Men plan, God laughs, then Netflix releases 13 episodes of a show all at once.

My intention was to watch between four and six episodes of the new season of Orange Is the New Black, write an advance piece on where the show stands as it enters its fourth season, then watch the rest after it debuts tomorrow (technically, tonight at midnight Pacific) and do a spoiler-filled piece after I had seen the whole thing(*).

(*) The last couple of summers, I tried — as an experiment to marry my usual episode-by-episode approach with the Netflix binge model — to review two episodes a week, but it ultimately proved unsatisfying. By the time I was writing about the season's midpoint, most of the readers had long since finished the whole thing and forgotten the granular details. So this time out, I'm going to do what I've done for several binge/streaming series lately, and write one big post with brief thoughts on each episode (and on various story arcs), to be posted early next week.

Instead, episode 6 was when the season really started to take shape, which led me to watch episode 7 to see what happened next, and all of a sudden I had binged the whole damn thing during the period when I actually had time to write a proper review.

So until I have time for the aforementioned season 4 spoiler omnibus, here are a few things I will tell you about the new batch:

1. Orange remains the best of the Netflix dramas when it comes to balancing episodic and seasonal plot concerns. Too many streaming shows have lost the ability to tell interesting stories from hour to hour, turning them into 10-13 hour blocks of... stuff.  That stuff can have great moments, and feel very satisfying when everything converges at the end, but it can also be a slog in the middle, especially when there isn't enough story to stretch across an entire season. With the number of characters Orange has, and the flashback structure (which a few episodes don't bother with), that's never been a problem here. There are a bunch of big arcs to the season in terms of the state of the prison under corporate control, rivalries between different factions, romance and other relationships, etc., but most of the episodes feel satisfying enough in their own right that they would work in weekly isolation from one another.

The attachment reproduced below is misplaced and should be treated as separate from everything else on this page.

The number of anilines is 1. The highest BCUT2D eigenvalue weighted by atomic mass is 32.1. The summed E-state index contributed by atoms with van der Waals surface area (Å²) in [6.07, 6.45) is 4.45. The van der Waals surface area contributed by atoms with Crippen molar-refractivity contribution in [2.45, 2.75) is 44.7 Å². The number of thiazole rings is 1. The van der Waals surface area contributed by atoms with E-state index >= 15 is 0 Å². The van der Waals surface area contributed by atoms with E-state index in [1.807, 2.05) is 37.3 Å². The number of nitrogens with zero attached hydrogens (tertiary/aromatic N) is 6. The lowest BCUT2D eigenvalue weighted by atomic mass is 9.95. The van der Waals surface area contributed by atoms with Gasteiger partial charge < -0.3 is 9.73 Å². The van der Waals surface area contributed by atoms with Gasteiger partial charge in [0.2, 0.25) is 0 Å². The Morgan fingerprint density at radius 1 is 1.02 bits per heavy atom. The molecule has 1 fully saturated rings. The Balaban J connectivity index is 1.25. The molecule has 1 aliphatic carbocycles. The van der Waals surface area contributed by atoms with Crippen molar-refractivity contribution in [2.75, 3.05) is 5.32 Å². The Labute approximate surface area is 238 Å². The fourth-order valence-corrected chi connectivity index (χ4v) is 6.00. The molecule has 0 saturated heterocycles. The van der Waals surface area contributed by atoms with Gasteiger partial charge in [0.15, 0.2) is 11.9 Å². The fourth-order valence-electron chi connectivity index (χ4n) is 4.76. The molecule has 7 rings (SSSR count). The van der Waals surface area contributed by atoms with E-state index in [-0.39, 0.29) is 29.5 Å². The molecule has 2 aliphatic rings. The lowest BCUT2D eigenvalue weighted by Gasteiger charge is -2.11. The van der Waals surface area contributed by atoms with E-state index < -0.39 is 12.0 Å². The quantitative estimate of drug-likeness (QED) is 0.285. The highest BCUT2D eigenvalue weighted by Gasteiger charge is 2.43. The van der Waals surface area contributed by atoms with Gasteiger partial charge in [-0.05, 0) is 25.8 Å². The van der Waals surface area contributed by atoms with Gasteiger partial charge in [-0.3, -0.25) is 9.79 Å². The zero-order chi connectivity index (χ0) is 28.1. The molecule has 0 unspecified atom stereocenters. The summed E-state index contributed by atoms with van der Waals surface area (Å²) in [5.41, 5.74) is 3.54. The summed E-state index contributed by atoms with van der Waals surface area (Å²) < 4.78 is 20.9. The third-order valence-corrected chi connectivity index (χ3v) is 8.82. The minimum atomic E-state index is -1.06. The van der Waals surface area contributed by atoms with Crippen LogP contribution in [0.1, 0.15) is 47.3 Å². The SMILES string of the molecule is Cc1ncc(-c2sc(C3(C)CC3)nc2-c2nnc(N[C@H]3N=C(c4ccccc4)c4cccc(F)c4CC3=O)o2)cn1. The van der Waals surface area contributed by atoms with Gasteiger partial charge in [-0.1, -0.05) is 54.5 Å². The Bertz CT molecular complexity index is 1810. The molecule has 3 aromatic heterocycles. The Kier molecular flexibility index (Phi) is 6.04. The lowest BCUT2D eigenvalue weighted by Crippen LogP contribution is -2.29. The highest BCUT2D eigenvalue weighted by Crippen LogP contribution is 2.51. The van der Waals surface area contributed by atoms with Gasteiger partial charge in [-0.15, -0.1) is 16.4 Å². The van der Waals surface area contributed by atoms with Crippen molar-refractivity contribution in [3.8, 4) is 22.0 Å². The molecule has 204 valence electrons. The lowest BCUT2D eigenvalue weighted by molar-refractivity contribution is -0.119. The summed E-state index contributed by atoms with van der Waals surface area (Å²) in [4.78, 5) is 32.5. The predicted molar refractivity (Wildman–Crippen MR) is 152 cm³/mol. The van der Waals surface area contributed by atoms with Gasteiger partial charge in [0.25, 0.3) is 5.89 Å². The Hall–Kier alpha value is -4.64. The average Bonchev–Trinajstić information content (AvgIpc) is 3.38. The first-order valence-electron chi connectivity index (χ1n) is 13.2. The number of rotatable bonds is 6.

2. This is a much darker season than the last one. Maybe Orange is on some kind of odd/even split between comedy and drama. Seasons 1 and 3 were relatively light (at times, season 3 was too light), while season 2 introduced Vee and put a lot of characters into very bad places, while season 4 at times verges on dystopian nightmare, as we see just how bad this place can get under the new management. Since I've always found the show more effective as a drama that occasionally pauses for whimsy rather than a comedy that sometimes gets serious, this worked for me, but there is some intense and twisted stuff happening here.

3. Get to know Maria Ruiz. Ruiz, played by Jessica Pimentel, has been around since season 1, but kept pretty deep on the bench, with her feelings of separation from her baby mainly used to prepare Daya for her own pregnancy. This season, Ruiz becomes central to a lot of what's happening, and even if some of the plot mechanics required to make that happen feel iffy, Pimentel becomes the latest minor Orange player to show she's ready for a brighter spotlight.

4. Be prepared to hate Piper. More than usual. But not forever. There have been times when the show seems determined to make you like its entitled original main character, and others where the creative team just throws up its hands and accepts that she is The Worst. The new season steers hard into that skid, with Piper at her most insufferable as she plays gangster with her bootleg panty business. Eventually, though, things get so bad elsewhere that Piper begins to seem like a minor irritant in comparison, and she eventually proves empathetic again. (To me, anyway; I won't be surprised if for many of you, there's just no going back.)

5. Blair Brown is fun as Litchfield's most famous inmate. We got a few glimpses last season of Brown as Judy King, a Martha Stewart/Paula Deen mash-up doing time for tax evasion, and soon she's in the middle of things, upending things for guards and inmates alike, and proving to be much sharper and more complicated than everyone assumes.

6. The last few episodes may be the show's strongest run yet. I need some time to sit with it, but some incredibly sad and powerful things go down near the end, and all of it feels earned rather than manipulative. There are some bumps earlier in the season, but by the end, it had that Novel For Television feeling in the best possible way, where you can't imagine doing anything else until you've finished the story.

Episodes go live in a few hours. Feel free to comment about them here until the new post is ready on Monday or Tuesday.

Alan Sepinwall has been reviewing television since the mid-'90s, first for Tony Soprano's hometown paper, The Star-Ledger, and now for HitFix. His new book, "TV (The Book)" about the 100 greatest shows of all time, is available now. He can be reached at